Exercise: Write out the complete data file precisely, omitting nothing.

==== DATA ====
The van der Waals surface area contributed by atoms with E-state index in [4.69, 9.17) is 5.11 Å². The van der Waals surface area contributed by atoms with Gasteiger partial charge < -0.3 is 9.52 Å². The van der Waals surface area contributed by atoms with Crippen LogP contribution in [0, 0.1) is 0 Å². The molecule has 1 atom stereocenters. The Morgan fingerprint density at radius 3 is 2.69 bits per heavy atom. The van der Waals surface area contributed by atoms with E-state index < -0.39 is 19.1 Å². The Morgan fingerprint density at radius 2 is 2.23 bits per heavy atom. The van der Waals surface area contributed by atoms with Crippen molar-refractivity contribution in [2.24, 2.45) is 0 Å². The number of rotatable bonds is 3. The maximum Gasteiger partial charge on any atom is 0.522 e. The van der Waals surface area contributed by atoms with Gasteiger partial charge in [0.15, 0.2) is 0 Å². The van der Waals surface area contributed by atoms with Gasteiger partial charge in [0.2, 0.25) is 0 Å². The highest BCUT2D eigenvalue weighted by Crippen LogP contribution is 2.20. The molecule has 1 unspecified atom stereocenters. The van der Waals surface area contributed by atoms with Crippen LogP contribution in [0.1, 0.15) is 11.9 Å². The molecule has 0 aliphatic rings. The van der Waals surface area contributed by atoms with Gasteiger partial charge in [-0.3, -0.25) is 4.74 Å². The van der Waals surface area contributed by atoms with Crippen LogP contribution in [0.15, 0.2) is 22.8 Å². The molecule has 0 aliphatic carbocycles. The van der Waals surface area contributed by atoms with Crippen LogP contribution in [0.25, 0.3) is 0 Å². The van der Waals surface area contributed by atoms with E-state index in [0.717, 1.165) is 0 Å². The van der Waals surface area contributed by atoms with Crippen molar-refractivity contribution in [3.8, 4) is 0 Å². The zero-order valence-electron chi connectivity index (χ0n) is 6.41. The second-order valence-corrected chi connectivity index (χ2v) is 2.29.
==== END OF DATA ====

The van der Waals surface area contributed by atoms with E-state index in [4.69, 9.17) is 5.11 Å². The van der Waals surface area contributed by atoms with Gasteiger partial charge < -0.3 is 9.52 Å². The van der Waals surface area contributed by atoms with Crippen LogP contribution in [0, 0.1) is 0 Å². The molecule has 1 atom stereocenters. The Morgan fingerprint density at radius 3 is 2.69 bits per heavy atom. The van der Waals surface area contributed by atoms with E-state index < -0.39 is 19.1 Å². The Morgan fingerprint density at radius 2 is 2.23 bits per heavy atom. The van der Waals surface area contributed by atoms with Crippen molar-refractivity contribution in [2.24, 2.45) is 0 Å². The number of rotatable bonds is 3. The maximum Gasteiger partial charge on any atom is 0.522 e. The van der Waals surface area contributed by atoms with Gasteiger partial charge in [0.15, 0.2) is 0 Å². The van der Waals surface area contributed by atoms with Gasteiger partial charge in [0.2, 0.25) is 0 Å². The highest BCUT2D eigenvalue weighted by Crippen LogP contribution is 2.20. The molecule has 1 unspecified atom stereocenters. The van der Waals surface area contributed by atoms with Crippen LogP contribution in [0.1, 0.15) is 11.9 Å². The molecule has 0 aliphatic rings. The van der Waals surface area contributed by atoms with Gasteiger partial charge in [-0.3, -0.25) is 4.74 Å². The van der Waals surface area contributed by atoms with Crippen LogP contribution in [0.15, 0.2) is 22.8 Å². The molecule has 0 aliphatic carbocycles. The van der Waals surface area contributed by atoms with Crippen LogP contribution in [0.25, 0.3) is 0 Å². The van der Waals surface area contributed by atoms with E-state index in [0.717, 1.165) is 0 Å². The van der Waals surface area contributed by atoms with Crippen molar-refractivity contribution in [3.8, 4) is 0 Å². The zero-order valence-electron chi connectivity index (χ0n) is 6.41. The second-order valence-corrected chi connectivity index (χ2v) is 2.29.